Flight disruption possible for Irish passengers amid French air traffic control dispute

Ryanair warns of potential for delays and cancellations across Europe as a result of 36-hour strike by French air traffic controllers due to start on Monday evening

Flight cancellations remain a possibility over the coming days as airlines continue to monitor the impact of a 36-hour strike by French air traffic controllers due to start on Monday evening.

Aer Lingus has said it expects to operate a full schedule of flights over the rest of the bank holiday, while Ryanair has warned of the potential for delays and cancellations across Europe as a result of the action which is scheduled to go on until Wednesday morning.

As of Monday afternoon, however, just one of about 600 flights scheduled to arrive into or depart from Dublin Airport, Ryanair’s from Bordeaux, due to land before 1am, was listed as a cancellation on the DAA website.

A spokesman for DAA, however, said the airport operator was advising “all passengers to stay in contact with their airline if their flight is due to fly through French air traffic control space in the coming days”.


Aer Lingus said it was “operating our schedule as planned today, Monday, 5th June; however, we continue to monitor air traffic control strike action in the French region very closely. We will notify customers directly of any changes to their flights.”

Ryanair, meanwhile, repeated its call for the European Commission to take action in order to minimise the disruption caused by such industrial action.

The airline argues there should be binding arbitration in the disputes, longer notice periods and that the minimum cover provided by the workers involved should, as it is in some other European countries, be used to facilitate overflights through French air space rather than domestic and short-haul traffic as Ryanair says currently happens in France.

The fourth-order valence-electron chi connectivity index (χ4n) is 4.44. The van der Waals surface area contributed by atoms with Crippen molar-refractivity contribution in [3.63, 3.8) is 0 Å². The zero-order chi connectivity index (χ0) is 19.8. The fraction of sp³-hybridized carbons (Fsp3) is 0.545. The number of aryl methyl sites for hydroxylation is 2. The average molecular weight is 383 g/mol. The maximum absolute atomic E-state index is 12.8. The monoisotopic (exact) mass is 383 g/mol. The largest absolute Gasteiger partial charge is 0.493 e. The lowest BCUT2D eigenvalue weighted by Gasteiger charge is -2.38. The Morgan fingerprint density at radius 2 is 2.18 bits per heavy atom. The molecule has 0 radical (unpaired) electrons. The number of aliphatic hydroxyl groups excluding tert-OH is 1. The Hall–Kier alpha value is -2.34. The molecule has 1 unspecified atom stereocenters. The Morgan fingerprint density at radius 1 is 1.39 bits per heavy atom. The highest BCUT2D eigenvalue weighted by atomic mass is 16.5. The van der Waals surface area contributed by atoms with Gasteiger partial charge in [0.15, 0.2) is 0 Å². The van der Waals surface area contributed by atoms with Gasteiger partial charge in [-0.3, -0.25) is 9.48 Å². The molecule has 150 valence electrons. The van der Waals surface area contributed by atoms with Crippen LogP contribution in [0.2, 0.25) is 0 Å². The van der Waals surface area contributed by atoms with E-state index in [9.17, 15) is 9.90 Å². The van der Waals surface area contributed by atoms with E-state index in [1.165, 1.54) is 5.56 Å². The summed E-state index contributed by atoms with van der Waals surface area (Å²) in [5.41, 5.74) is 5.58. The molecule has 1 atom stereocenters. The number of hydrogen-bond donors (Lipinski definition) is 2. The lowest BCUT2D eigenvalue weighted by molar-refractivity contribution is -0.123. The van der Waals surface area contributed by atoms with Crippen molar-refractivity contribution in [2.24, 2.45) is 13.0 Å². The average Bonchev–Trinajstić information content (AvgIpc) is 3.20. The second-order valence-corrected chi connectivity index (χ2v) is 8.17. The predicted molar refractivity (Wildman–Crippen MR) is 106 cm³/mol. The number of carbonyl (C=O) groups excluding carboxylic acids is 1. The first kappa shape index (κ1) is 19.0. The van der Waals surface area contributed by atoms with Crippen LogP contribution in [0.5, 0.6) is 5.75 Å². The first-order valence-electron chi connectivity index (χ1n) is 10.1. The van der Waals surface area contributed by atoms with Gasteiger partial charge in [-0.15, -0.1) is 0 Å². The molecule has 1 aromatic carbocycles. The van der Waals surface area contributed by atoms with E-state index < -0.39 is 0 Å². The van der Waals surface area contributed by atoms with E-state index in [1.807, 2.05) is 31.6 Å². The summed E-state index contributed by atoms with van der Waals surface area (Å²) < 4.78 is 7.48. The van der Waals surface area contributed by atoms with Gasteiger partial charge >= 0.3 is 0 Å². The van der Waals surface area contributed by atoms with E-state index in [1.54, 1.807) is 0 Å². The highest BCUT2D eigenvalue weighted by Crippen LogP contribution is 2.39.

“It is completely impermissible that air traffic control [ATC] strikes can result in the cancellation of thousands of EU passengers’ flights, while France and other EU member states use minimum service laws to protect their domestic flights,” a Ryanair spokesperson said.

“If ATC unions insist on striking, which is their right, then they should cancel flights to/from the affected state and protect overflights, not cancel EU overflights from Germany, Spain, Italy, the UK.

“The European Commission must now take urgent action and insist that all states protect overflights during ATC strikes as is already done in Greece, Italy and Spain.”

On what has been a particularly busy weekend at Dublin Airport, meanwhile, Minister of State for Transport Jack Chambers defended progress made there since last summer’s security queues and issues with the cleanliness of the terminal buildings and said efforts were being made to mitigate the more recent ones in relation to car parking.

The airport’s operator, DAA, last week warned passengers travelling over this bank holiday weekend that all 23,000 car-parking spaces were sold out and advised those who had not booked a space to consider taking public transport.

One issue is the loss of more than 6,000 parking spaces at the former Quick Park lot which closed a number of years ago.

DAA has been seeking to purchase that car park but the process has been held up while it is examined by the Competition and Consumer Protection Commission (CCPC).

Asked about the situation on RTÉ radio Mr Chambers said: “It’s a matter for the CCPC to conclude that process.

“Obviously I know this is causing a lot of frustration for people that are trying to park at Dublin Airport but we as a government can’t instruct the CCPC to conclude a process.”

He said the DAA had been trying to increase taxi capacity at the airport when asked if more buses to the airport could be provided and said: “We’re working with the NTA [National Transport Authority] on growing our capacity of public transport across the country and that’s something that we’ll continue to engage with.”

Asked if it would be another summer of chaos at the airport Mr Chambers said: “I think if you compare the narrative on the airport last summer to this summer, I think to be fair to the DAA, there’s been a very positive progress made around the initiatives around airport security, around cleanliness within the airport.”

He said there was “enormous correct criticism last summer and there was huge gaps in a lot of the operational areas” but “many of those have been addressed”.

“Obviously the issue with parking is something they’ve tried to address and would have concluded if it wasn’t for the process with the CCPC and we have to allow that process to continue,” he said.

Emmet Malone

Emmet Malone

Emmet Malone is Work Correspondent at The Irish Times

Cormac McQuinn

Cormac McQuinn

Cormac McQuinn is a Political Correspondent at The Irish Times